Maryland sues Baltimore over wastewater plant discharges

January 22, 2022 GMT

BALTIMORE (AP) — The state of Maryland has sued Baltimore over what is considers excessive pollution discharges from a pair of wastewater treatment plants, saying repeated issues stand to upset efforts to clean up the Chesapeake Bay over the next few years.

The lawsuit, filed in Baltimore City Circuit Court for the state Department of the Environment, seeks fines of up to $10,000 per day for violations and an injunction to stop the discharges, The Baltimore Sun reported.

Friday’s action was needed to was needed to accelerate the city’s efforts to stop the violations and to restore the bay’s health by 2025, department Secretary Ben Grumbles said.

In a statement, the city’s law department said late Friday it’s aware of the lawsuit, looking into the allegations and seeking an amicable resolution.


The lawsuit alleges violations of permits by exceeding sewage discharge limits, failing to report sampling results and operating without adequate staff or maintenance.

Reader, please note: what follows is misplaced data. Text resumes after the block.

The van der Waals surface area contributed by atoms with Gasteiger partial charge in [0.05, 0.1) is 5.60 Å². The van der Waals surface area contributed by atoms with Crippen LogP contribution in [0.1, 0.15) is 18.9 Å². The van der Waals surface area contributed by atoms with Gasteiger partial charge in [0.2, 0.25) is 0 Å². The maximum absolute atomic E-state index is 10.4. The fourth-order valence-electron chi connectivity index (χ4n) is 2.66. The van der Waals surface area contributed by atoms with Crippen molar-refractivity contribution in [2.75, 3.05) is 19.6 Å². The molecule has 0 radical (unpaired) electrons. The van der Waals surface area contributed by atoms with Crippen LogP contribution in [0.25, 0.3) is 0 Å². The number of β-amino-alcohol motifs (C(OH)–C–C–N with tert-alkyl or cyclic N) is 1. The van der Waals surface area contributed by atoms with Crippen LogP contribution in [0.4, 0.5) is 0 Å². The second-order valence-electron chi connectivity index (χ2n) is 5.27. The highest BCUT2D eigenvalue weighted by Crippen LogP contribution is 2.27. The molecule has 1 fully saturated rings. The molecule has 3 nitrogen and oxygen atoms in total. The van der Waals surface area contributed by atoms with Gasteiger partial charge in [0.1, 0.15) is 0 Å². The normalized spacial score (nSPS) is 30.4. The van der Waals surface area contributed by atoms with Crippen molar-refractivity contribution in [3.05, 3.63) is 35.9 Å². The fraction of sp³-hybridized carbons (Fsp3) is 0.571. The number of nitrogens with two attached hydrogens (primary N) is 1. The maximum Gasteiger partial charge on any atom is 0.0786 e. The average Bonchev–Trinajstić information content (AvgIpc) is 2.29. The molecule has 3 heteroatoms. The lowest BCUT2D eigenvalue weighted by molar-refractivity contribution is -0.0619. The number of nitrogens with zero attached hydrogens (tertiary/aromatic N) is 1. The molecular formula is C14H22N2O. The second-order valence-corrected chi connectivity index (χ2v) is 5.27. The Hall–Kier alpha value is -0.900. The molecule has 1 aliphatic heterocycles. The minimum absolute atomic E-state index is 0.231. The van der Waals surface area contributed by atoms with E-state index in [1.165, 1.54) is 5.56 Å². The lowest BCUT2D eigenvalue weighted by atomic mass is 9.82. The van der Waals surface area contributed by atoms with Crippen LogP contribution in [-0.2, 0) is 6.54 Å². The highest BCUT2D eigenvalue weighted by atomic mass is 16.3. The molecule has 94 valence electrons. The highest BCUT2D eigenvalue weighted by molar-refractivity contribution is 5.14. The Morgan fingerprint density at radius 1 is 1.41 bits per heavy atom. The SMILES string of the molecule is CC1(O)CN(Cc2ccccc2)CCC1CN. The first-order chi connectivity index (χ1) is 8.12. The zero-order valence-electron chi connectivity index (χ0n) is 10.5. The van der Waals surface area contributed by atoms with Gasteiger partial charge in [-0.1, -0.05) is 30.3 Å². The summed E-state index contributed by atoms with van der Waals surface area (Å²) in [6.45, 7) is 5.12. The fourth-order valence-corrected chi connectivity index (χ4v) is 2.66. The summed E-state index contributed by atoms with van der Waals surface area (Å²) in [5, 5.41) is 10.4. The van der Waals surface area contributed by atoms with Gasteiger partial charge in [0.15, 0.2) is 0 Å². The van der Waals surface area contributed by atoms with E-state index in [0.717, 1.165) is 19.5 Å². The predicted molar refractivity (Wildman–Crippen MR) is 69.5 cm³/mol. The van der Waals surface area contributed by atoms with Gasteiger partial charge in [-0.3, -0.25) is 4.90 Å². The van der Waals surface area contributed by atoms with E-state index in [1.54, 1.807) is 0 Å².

The plants at issue — Back River and Patapsco -- are owned and operated by the city and process wastewater from toilets and drainpipes in Balitmore County and in the city.

Baltimore Harbor Waterkeeper Alice Volpitta called the state’s lawsuit good news and a necessary step toward fixing plant problems. She said she expects it will lead to a court-enforced plan on how to address violations.

“I don’t think this is an indication that anything is breaking down or anyone is being uncooperative,” Volpitta said.

Some critics have blamed Maryland regulators for not doing enough to prevent the sewage pollution or for letting it go along for so long. Grumbles has said the state was aware of the problem discharges at the plants well before they became public in August.

The Chesapeake Bay Foundation called on the state environment agency to “accept responsibility for ... past failures to adequately inspect and enforce violations.”

“We hope this marks the beginning of a more active approach,” from the agency, Josh Kurtz, the group’s Maryland executive director, said in a statement.